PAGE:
New Jersey Democrats are gearing up to take over Trenton but face a tight budget as they look to enact far-reaching policy changes.
On Tuesday, Phil Murphy is scheduled take the oath of office to become governor, ending eight years of Republican control of the top office in the Garden State. But Mr. Murphy, a former Goldman Sachs executive, faces the tricky task of implementing his progressive agenda in a state that has little money to spare.
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Mr. Murphy, 60 years old, ran on a progressive platform that included promises to fully fund the state's public-pension payments and public schools as well as overhaul NJ Transit. He has proposed paying for these and other priorities by reinvigorating the state's languishing economy, passing a tax on New Jersey's millionaires and legalizing and taxing marijuana.
Ben Dworkin, director of the Rowan Institute for Public Policy and Citizenship at Rowan University in Glassboro, N.J., said it would be difficult for Mr. Murphy to implement his agenda given the state's budget constraints.
"A new administration wants to do something new, they need a new signature project to show how they're different," Mr. Dworkin said. "But even before they find the new money to do the new thing, they've got to fill the hole that's been left for them."
In December, Mr. Murphy sent a letter to departing Gov. Chris Christie expressing concern about "the potential for significant shortfalls" from several funding sources this fiscal year, which ends June 30, as well as the impact of the then-pending federal tax bill on New Jersey's budget. Mr. Christie disputed Mr. Murphy's numbers, saying the budget "continues to progress in good shape."
The new governor will also face an onslaught of requests from Democrats and others eager to advance priorities that were blocked or stalled by Mr. Christie. Mr. Murphy will have the advantage of working with a Democratic-controlled legislature, but he hasn't previously held elected office and therefore hasn't experienced the push and pull that comes with policy-making.
Brigid Harrison, a professor of political science and law at Montclair State University in Montclair, N.J., said building relationships with legislative leaders, particularly New Jersey Senate President Steve Sweeney, will be crucial. Mr. Sweeney, who had been considering a run for governor before Mr. Murphy locked up the nomination, has led the Senate since 2010 and is considered the second-most powerful elected official in the state.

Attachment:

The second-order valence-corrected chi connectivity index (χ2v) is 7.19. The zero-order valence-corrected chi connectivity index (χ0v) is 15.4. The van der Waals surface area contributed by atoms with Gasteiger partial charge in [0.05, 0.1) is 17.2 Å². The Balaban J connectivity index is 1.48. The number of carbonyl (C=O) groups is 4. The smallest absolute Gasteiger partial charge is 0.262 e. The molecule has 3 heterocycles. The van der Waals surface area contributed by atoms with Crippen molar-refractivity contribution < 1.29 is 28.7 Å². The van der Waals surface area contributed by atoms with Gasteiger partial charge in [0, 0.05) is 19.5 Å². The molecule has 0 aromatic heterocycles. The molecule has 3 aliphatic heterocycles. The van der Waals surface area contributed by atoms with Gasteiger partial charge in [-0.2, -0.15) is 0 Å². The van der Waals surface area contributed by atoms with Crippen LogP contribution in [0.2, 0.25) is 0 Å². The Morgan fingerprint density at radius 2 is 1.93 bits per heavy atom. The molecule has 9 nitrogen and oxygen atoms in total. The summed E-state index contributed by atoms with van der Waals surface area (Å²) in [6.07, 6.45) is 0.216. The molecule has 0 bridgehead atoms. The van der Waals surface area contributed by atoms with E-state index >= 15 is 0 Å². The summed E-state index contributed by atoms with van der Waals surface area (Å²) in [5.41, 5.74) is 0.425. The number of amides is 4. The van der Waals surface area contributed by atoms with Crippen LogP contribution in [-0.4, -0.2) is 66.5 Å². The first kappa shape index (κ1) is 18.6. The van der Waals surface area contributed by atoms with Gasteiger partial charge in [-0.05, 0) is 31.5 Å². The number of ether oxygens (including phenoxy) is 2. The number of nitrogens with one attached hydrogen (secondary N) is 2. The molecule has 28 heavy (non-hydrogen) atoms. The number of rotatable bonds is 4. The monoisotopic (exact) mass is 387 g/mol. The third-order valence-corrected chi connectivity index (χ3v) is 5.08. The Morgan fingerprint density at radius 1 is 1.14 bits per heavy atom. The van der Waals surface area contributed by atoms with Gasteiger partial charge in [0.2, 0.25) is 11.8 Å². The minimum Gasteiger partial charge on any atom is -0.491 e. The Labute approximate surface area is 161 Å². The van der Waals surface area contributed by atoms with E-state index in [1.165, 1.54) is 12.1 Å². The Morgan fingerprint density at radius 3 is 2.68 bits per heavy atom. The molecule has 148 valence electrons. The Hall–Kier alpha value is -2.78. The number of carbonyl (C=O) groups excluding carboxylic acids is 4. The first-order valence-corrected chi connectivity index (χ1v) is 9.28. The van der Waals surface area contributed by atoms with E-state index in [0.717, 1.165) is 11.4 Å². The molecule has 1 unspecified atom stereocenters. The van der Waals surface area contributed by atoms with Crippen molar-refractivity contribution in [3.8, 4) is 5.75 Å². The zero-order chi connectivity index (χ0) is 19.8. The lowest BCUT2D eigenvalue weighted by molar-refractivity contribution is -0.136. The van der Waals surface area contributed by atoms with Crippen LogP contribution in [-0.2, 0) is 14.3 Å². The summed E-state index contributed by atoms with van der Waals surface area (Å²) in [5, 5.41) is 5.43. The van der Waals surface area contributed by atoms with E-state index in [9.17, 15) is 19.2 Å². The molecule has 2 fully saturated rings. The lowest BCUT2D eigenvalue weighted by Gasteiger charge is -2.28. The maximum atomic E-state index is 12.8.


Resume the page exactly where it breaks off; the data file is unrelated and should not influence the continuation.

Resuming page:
Mr. Sweeney "has the ability to make [Mr. Murphy's] time in office relatively easy or extremely difficult," Ms. Harrison said.
The Senate president said he expects the legislature will work with Mr. Murphy to quickly pass measures that have widespread support among Democrats, such as equal-pay legislation and paid family and sick-leave expansion. Lawmakers were unable to have these measures signed into law under Mr. Christie, who hasn't had any of his vetoes overridden by the legislature during his two terms in office.
"There's a lot of low-hanging fruit for us," Mr. Sweeney said.
The Democratic senator said he also has his own priorities, including swiftly passing legislation to provide subsidies for the nuclear-power industry. The state's largest operator said in December that, without help from the state, it could shut down two plants, which together employ about 1,600 workers.
A bill providing for the subsidies was introduced in the legislature late last year but failed to pass before the end of the session. Mr. Sweeney said he has already reintroduced the bill and is waiting to hear from the Murphy administration on whether the new governor supports it.
"I shared the legislation with them, and I never got any feedback from them," Mr. Sweeney said. "We gave you the bill for a reason -- give me comment. Give me feedback."
A spokesman for Mr. Murphy declined to comment. Last year, Mr. Murphy said he wants to keep nuclear plants open but wouldn't want any subsidies to interfere with the state's renewable-energy efforts.
As he looks to implement his agenda, Mr. Murphy will also face pressure from groups worried about the impact that additional spending would have on taxes. The average residential property-tax bill in New Jersey topped $8,000 in 2016.
Tom Bracken, president and chief executive of the New Jersey Chamber of Commerce, said he wants to see Mr. Murphy move quickly to make the state more affordable and business-friendly. Moving forward with transportation projects, attacking property taxes or making tax-incentive programs available to all companies -- not just to those that are considering moving into or have threatened to leave the state -- are several things that Mr. Bracken said would help kick-start the economy.
"The key thing is to send a message," Mr. Bracken said. "There are many things he can do on Day 1, but the bigger the message he sends, I think the more encouraged people will be. We want to rally around something."
Write to Kate King at Kate.King@wsj.com
(END) Dow Jones Newswires
January 15, 2018 07:14 ET (12:14 GMT)
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